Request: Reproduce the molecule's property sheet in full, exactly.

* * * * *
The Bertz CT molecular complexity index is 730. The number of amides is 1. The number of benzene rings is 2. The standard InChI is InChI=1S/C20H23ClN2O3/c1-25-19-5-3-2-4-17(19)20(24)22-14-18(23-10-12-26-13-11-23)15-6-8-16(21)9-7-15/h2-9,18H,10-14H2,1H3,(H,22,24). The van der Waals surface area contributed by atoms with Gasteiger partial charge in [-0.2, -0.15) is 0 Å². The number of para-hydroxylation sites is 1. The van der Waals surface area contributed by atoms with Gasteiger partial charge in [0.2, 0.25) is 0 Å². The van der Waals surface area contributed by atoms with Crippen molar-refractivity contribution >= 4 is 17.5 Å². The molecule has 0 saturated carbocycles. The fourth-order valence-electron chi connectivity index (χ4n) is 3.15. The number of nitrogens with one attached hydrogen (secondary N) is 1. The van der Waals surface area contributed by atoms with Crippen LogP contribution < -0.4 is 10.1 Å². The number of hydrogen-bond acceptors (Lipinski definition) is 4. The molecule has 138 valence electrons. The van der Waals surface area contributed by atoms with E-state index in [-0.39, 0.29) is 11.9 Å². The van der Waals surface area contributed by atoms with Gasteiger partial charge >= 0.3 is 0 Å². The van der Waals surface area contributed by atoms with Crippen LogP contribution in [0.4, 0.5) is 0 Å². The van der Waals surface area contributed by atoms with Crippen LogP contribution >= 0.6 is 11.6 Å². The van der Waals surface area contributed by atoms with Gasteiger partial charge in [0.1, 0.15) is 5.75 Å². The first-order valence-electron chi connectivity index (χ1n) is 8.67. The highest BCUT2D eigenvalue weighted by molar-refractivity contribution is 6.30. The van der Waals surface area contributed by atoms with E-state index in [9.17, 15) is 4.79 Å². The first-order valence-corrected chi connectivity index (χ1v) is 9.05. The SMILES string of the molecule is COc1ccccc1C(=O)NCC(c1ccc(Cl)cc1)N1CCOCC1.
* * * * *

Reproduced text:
The Bertz CT molecular complexity index is 730. The number of amides is 1. The number of benzene rings is 2. The standard InChI is InChI=1S/C20H23ClN2O3/c1-25-19-5-3-2-4-17(19)20(24)22-14-18(23-10-12-26-13-11-23)15-6-8-16(21)9-7-15/h2-9,18H,10-14H2,1H3,(H,22,24). The van der Waals surface area contributed by atoms with Gasteiger partial charge in [-0.2, -0.15) is 0 Å². The number of para-hydroxylation sites is 1. The van der Waals surface area contributed by atoms with Gasteiger partial charge in [0.2, 0.25) is 0 Å². The van der Waals surface area contributed by atoms with Crippen molar-refractivity contribution >= 4 is 17.5 Å². The molecule has 0 saturated carbocycles. The fourth-order valence-electron chi connectivity index (χ4n) is 3.15. The number of nitrogens with one attached hydrogen (secondary N) is 1. The van der Waals surface area contributed by atoms with Crippen LogP contribution < -0.4 is 10.1 Å². The number of hydrogen-bond acceptors (Lipinski definition) is 4. The molecule has 138 valence electrons. The van der Waals surface area contributed by atoms with E-state index in [-0.39, 0.29) is 11.9 Å². The van der Waals surface area contributed by atoms with Gasteiger partial charge >= 0.3 is 0 Å². The van der Waals surface area contributed by atoms with Crippen LogP contribution in [0.4, 0.5) is 0 Å². The van der Waals surface area contributed by atoms with Crippen LogP contribution >= 0.6 is 11.6 Å². The van der Waals surface area contributed by atoms with Gasteiger partial charge in [0.1, 0.15) is 5.75 Å². The first-order valence-electron chi connectivity index (χ1n) is 8.67. The highest BCUT2D eigenvalue weighted by molar-refractivity contribution is 6.30. The van der Waals surface area contributed by atoms with E-state index in [9.17, 15) is 4.79 Å². The first-order valence-corrected chi connectivity index (χ1v) is 9.05. The SMILES string of the molecule is COc1ccccc1C(=O)NCC(c1ccc(Cl)cc1)N1CCOCC1.